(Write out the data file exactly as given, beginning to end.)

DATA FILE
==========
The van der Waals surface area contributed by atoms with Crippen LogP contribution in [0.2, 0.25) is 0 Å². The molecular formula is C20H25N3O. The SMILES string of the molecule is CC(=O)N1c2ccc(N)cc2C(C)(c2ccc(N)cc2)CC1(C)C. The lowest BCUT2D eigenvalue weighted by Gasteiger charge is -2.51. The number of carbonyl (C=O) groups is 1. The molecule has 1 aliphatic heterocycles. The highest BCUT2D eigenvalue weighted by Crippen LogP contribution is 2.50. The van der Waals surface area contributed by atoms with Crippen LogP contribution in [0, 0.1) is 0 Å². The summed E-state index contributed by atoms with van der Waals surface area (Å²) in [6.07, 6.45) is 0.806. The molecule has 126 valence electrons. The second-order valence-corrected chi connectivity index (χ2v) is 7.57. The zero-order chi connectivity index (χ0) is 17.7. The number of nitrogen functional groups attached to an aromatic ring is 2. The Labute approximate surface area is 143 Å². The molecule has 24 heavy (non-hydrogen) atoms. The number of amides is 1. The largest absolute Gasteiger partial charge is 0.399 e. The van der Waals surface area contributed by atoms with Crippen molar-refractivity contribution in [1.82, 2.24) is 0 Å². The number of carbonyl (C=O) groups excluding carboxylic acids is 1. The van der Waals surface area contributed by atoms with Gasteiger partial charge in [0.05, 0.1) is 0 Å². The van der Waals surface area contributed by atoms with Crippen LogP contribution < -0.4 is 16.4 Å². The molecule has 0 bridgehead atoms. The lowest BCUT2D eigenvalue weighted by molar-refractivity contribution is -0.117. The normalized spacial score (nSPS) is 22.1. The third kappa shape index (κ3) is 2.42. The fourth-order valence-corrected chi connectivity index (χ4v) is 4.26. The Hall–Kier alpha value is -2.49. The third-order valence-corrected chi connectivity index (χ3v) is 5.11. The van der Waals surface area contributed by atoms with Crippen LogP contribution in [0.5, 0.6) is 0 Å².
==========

The van der Waals surface area contributed by atoms with Crippen LogP contribution in [0.2, 0.25) is 0 Å². The molecular formula is C20H25N3O. The SMILES string of the molecule is CC(=O)N1c2ccc(N)cc2C(C)(c2ccc(N)cc2)CC1(C)C. The lowest BCUT2D eigenvalue weighted by Gasteiger charge is -2.51. The number of carbonyl (C=O) groups is 1. The molecule has 1 aliphatic heterocycles. The highest BCUT2D eigenvalue weighted by Crippen LogP contribution is 2.50. The van der Waals surface area contributed by atoms with Crippen LogP contribution in [0, 0.1) is 0 Å². The summed E-state index contributed by atoms with van der Waals surface area (Å²) in [6.07, 6.45) is 0.806. The molecule has 126 valence electrons. The second-order valence-corrected chi connectivity index (χ2v) is 7.57. The zero-order chi connectivity index (χ0) is 17.7. The number of nitrogen functional groups attached to an aromatic ring is 2. The Labute approximate surface area is 143 Å². The molecule has 24 heavy (non-hydrogen) atoms. The number of amides is 1. The largest absolute Gasteiger partial charge is 0.399 e. The van der Waals surface area contributed by atoms with Crippen molar-refractivity contribution in [1.82, 2.24) is 0 Å². The number of carbonyl (C=O) groups excluding carboxylic acids is 1. The van der Waals surface area contributed by atoms with Gasteiger partial charge in [0.05, 0.1) is 0 Å². The van der Waals surface area contributed by atoms with Crippen LogP contribution < -0.4 is 16.4 Å². The molecule has 0 bridgehead atoms. The lowest BCUT2D eigenvalue weighted by molar-refractivity contribution is -0.117. The normalized spacial score (nSPS) is 22.1. The third kappa shape index (κ3) is 2.42. The fourth-order valence-corrected chi connectivity index (χ4v) is 4.26. The Hall–Kier alpha value is -2.49. The third-order valence-corrected chi connectivity index (χ3v) is 5.11. The van der Waals surface area contributed by atoms with Crippen LogP contribution in [0.5, 0.6) is 0 Å².